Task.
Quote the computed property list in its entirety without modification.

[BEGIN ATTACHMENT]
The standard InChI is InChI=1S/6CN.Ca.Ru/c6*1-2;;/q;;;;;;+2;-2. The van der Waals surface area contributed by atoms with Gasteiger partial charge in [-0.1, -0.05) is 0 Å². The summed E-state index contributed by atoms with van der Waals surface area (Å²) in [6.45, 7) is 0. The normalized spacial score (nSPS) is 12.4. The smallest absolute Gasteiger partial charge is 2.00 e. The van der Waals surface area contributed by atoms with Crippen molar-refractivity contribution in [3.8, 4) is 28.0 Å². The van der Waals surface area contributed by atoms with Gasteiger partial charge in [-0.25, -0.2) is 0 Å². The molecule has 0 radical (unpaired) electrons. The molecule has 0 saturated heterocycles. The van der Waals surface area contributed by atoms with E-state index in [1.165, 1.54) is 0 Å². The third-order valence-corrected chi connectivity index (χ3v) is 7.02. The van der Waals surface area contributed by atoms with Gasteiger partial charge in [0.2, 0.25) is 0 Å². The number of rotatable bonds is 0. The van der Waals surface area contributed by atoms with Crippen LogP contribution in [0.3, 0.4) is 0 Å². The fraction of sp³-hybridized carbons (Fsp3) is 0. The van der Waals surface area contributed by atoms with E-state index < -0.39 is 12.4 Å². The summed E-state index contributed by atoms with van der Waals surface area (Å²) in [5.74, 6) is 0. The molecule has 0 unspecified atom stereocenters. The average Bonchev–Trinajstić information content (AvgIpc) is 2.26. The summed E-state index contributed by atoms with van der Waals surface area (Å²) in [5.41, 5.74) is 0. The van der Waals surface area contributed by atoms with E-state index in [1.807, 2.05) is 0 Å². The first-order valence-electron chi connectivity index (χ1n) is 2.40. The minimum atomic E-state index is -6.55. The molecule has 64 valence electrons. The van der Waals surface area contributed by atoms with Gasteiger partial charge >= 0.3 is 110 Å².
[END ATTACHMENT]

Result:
The standard InChI is InChI=1S/6CN.Ca.Ru/c6*1-2;;/q;;;;;;+2;-2. The van der Waals surface area contributed by atoms with Gasteiger partial charge in [-0.1, -0.05) is 0 Å². The summed E-state index contributed by atoms with van der Waals surface area (Å²) in [6.45, 7) is 0. The normalized spacial score (nSPS) is 12.4. The smallest absolute Gasteiger partial charge is 2.00 e. The van der Waals surface area contributed by atoms with Crippen molar-refractivity contribution in [3.8, 4) is 28.0 Å². The van der Waals surface area contributed by atoms with Gasteiger partial charge in [-0.25, -0.2) is 0 Å². The molecule has 0 radical (unpaired) electrons. The molecule has 0 saturated heterocycles. The van der Waals surface area contributed by atoms with E-state index in [1.165, 1.54) is 0 Å². The third-order valence-corrected chi connectivity index (χ3v) is 7.02. The van der Waals surface area contributed by atoms with Gasteiger partial charge in [0.2, 0.25) is 0 Å². The number of rotatable bonds is 0. The van der Waals surface area contributed by atoms with Crippen LogP contribution in [0.3, 0.4) is 0 Å². The fraction of sp³-hybridized carbons (Fsp3) is 0. The van der Waals surface area contributed by atoms with E-state index < -0.39 is 12.4 Å². The summed E-state index contributed by atoms with van der Waals surface area (Å²) in [5.74, 6) is 0. The molecule has 0 unspecified atom stereocenters. The average Bonchev–Trinajstić information content (AvgIpc) is 2.26. The summed E-state index contributed by atoms with van der Waals surface area (Å²) in [5.41, 5.74) is 0. The van der Waals surface area contributed by atoms with E-state index in [1.807, 2.05) is 0 Å². The first-order valence-electron chi connectivity index (χ1n) is 2.40. The minimum atomic E-state index is -6.55. The molecule has 64 valence electrons. The van der Waals surface area contributed by atoms with Gasteiger partial charge >= 0.3 is 110 Å².